The point behind the discussion is that a set of perameters for brain death have been agreed by the medical and legal profession and enacted in law in many countries. I think the scientific evidence behind that decision would indicate that its highly unlikely someone would recover from brain death.
This article doesn't clearly state whether the boy was pulled off support and allowed to continue breathing on his own until his heart stopped naturally or whether the doctors medically terminated him after the parents signed to consent form so as to "harvest" his organs at the ideal time.
My position is that like smoking, sex and alcohol, a child is too young to provide consent and the default answer is NO, until old enough to provide informed consent.
poor little boy.
And what I was pointing out was that while in the past recovery from "brain death" was highly unlikely we're not nearing new techniques that might make it possible. At the core of this misunderstanding is the popular misconception that "brain death" means that all the brain tissue is dead or damaged (characterised the "flat line" EEG image). In reality the damage is normally limited to certain critical areas, and the EEG shows activity, just not normally in one of the recognisable patterns.
The parameters for "brain dead" will probably be redefined within the next decade as recovery from "brain death" becomes possible. If it were my child, even at this stage, I'd insist on using experimental techniques such as heating the brain or stem cell conversion rather than accepting the "brain dead" diagnosis.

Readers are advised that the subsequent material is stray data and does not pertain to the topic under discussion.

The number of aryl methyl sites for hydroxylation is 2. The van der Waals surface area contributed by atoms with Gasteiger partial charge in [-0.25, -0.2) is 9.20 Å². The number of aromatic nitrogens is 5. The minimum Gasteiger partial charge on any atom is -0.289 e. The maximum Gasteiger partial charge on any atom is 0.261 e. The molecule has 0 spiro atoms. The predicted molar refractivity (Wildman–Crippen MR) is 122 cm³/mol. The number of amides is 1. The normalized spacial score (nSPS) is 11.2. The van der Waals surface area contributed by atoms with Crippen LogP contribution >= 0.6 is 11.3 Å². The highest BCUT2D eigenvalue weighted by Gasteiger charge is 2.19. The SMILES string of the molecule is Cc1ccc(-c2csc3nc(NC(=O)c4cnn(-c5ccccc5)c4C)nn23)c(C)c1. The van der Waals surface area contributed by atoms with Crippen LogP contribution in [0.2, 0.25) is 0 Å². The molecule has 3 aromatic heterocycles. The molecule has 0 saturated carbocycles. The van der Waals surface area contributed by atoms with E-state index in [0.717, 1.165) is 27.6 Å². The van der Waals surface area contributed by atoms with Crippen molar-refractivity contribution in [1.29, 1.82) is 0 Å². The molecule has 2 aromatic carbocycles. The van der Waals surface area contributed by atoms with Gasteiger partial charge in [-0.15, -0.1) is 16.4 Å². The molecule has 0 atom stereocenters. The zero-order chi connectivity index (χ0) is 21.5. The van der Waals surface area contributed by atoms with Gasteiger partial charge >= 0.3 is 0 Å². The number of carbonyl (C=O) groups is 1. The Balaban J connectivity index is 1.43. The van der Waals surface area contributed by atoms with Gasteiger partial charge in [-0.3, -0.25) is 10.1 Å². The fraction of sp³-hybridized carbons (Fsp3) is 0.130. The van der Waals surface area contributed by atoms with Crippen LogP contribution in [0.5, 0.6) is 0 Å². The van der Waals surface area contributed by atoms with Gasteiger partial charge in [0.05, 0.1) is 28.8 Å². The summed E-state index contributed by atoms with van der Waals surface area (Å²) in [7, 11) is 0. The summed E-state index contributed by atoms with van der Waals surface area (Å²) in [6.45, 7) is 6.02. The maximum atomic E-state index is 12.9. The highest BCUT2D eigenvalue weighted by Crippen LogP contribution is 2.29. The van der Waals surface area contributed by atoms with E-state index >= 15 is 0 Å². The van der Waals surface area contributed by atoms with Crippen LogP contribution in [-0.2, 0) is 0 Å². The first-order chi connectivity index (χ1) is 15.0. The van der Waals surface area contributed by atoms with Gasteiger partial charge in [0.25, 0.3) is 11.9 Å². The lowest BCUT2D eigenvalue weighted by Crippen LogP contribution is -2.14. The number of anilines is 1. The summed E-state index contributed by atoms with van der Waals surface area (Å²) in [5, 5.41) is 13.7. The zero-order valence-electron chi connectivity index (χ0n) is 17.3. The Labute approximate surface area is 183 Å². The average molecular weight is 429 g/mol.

now nearing, not "not nearing"
Frungy, I don't agree there's a misunderstanding, I think people accept the current concept of brain death as a point from which there is no return. If at some point in the future medicine advances enough to render the current definition inappropriate, peoples understanding and attitudes will change again.
And I'm telling you that point has already been reached in experimental trials, and will be mainstream medical technology within the decade. I also corrected your misconception about what a "flat" EEG really is. Despite correcting these two mistakes that you made from ignorance you refuse to acknowledge your mistake. Refusal to learn is an incurable condition. not brain death.
Frungy, I don't see what you've 'corrected' you agreed that a flat EEG indicates no brain activity, its a fact that the flat EEG is one of the measures used to determine death. That I dont agree with you everyone is thick and can't understand medical issues shouldn't be seen as a personal affront and isnt a good reason to be rude. As for the rest, well see. If your claims are proven correct, the medical and legal parameters for death will change within the decade.
What a short memory you have Swiss Toni,